Archive for January, 2009
People often ask me “When are you leaving?”
Over the past six months, I’ve been in regular email and phone contact with the woman who is leading the evacuation of the Carteret, Ursula Rakova.
Considering she’s living in a pretty wild and wooly part of the world, Ursula has always been really good at staying in touch. And then, as soon as news came through that I would be getting funding from the Royal Geographical Society to travel to the islands, nothing.
Hopefully, she is just out of contact on one of the islands. Or has dropped her mobile into the sea. And her computer. Hmmm. I need to find a way to get in touch with her soon, so I can sort out tickets, and a visa, and so on and so on. Ursula, if you are reading this…
Joking aside, I have had one email, a week ago today, which gives you a pretty good idea that Ursula may have a lot on her mind at the moment:
Hello Dan,I was away on holiday for 4 weeks and only returned a few days ago. We have great difficulties with finance but we have some land secured in 2 locations. Money is very hard in coming though, for purchase of land, survey and building homes for the families. Most crucial aspects that not too many donors wish to support, I am afraid. Our work on the relocation site is on going but we’re not getting enough financial support as expected.Yes, we will be moving only 5 families in March and hopefully 20 by October if the funds come in. thank you so much.Ursula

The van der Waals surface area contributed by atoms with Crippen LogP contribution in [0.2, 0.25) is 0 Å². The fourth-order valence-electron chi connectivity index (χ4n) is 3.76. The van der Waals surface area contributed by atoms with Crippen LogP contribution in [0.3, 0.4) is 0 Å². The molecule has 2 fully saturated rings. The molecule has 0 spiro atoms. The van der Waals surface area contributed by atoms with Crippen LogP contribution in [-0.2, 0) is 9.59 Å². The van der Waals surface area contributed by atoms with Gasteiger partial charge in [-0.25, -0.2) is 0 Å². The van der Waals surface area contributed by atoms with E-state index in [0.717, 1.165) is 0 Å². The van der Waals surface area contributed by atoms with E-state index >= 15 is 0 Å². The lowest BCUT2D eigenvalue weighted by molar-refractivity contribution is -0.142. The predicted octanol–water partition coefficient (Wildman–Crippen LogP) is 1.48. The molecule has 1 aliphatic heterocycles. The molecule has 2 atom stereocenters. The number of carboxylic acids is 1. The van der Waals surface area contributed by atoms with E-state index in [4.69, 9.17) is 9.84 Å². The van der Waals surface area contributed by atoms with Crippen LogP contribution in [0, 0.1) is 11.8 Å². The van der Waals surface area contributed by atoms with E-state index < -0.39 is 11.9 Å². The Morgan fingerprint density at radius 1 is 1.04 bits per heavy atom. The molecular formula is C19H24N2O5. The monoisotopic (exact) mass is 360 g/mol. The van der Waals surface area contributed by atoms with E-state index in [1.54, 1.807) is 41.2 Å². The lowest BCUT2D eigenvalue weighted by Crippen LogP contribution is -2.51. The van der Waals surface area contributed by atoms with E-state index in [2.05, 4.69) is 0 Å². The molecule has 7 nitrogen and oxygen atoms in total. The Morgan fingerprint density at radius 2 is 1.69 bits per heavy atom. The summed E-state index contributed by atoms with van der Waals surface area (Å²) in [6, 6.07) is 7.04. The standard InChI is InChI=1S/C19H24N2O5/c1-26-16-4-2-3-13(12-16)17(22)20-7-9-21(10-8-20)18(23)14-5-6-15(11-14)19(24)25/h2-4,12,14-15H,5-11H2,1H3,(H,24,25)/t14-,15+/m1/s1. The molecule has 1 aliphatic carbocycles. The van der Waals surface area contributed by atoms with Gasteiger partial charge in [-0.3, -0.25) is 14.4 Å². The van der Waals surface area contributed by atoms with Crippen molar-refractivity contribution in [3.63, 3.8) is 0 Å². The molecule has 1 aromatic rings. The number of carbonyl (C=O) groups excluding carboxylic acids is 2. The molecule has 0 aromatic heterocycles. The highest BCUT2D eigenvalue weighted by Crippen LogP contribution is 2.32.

Alright, the Carteret Islands are actually too small to show up on Google Maps, but click on ‘Sat’ in the top corner and zoom in to see what the islands look like from space (using a very, very good camera).
…or, what am I doing?
In March 2009 (about four weeks and counting, no pressure) I will be traveling to the Carteret Islands, a tiny coral atoll off the coast of Papua New Guinea.
I know, it does looks nice. But, as climate change causes the sea level to rise, these islands are being flooded – already the Islanders’ drinking water and crops have been poisoned by salt, and one entire island has been cut in half by the tides. The population of about 1000 will now become the first entire people to officially be evacuated because of climate change. The first five families will leave in March, to Bouganville, a larger island about 50 miles away across the open sea. I’m hoping to get there in time to see the first boat leave, and to record what I think will be a watershed in our human history.
Funding for the expedition has come from the 2009 Journey of a Lifetime Award, supported by the Royal Geographical Society and the BBC. As part of the award, I will be taking a Nagra recording device with me and sticking my microphone in the face of everyone I find in order to make a Radio 4 documentary on my return.